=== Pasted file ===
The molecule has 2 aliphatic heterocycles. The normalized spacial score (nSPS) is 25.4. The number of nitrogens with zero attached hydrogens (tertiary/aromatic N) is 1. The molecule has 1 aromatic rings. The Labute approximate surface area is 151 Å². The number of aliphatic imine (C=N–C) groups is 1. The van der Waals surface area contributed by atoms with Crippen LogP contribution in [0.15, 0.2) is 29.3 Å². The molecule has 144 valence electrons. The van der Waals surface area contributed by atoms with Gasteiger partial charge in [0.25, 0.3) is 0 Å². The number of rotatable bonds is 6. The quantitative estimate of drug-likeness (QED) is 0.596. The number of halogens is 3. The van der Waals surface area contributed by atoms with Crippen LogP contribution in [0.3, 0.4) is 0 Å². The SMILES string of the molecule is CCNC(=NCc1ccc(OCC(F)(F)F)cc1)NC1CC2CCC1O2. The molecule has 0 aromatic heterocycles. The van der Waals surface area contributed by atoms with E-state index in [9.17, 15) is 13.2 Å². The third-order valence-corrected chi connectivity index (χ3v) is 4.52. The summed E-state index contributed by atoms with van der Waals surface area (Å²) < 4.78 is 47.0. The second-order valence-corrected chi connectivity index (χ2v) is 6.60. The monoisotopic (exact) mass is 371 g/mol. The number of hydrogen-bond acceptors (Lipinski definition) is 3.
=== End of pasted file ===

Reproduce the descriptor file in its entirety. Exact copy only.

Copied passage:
The molecule has 2 aliphatic heterocycles. The normalized spacial score (nSPS) is 25.4. The number of nitrogens with zero attached hydrogens (tertiary/aromatic N) is 1. The molecule has 1 aromatic rings. The Labute approximate surface area is 151 Å². The number of aliphatic imine (C=N–C) groups is 1. The van der Waals surface area contributed by atoms with Crippen LogP contribution in [0.15, 0.2) is 29.3 Å². The molecule has 144 valence electrons. The van der Waals surface area contributed by atoms with Gasteiger partial charge in [0.25, 0.3) is 0 Å². The number of rotatable bonds is 6. The quantitative estimate of drug-likeness (QED) is 0.596. The number of halogens is 3. The van der Waals surface area contributed by atoms with Crippen LogP contribution in [0.3, 0.4) is 0 Å². The SMILES string of the molecule is CCNC(=NCc1ccc(OCC(F)(F)F)cc1)NC1CC2CCC1O2. The molecule has 0 aromatic heterocycles. The van der Waals surface area contributed by atoms with E-state index in [9.17, 15) is 13.2 Å². The third-order valence-corrected chi connectivity index (χ3v) is 4.52. The summed E-state index contributed by atoms with van der Waals surface area (Å²) < 4.78 is 47.0. The second-order valence-corrected chi connectivity index (χ2v) is 6.60. The monoisotopic (exact) mass is 371 g/mol. The number of hydrogen-bond acceptors (Lipinski definition) is 3.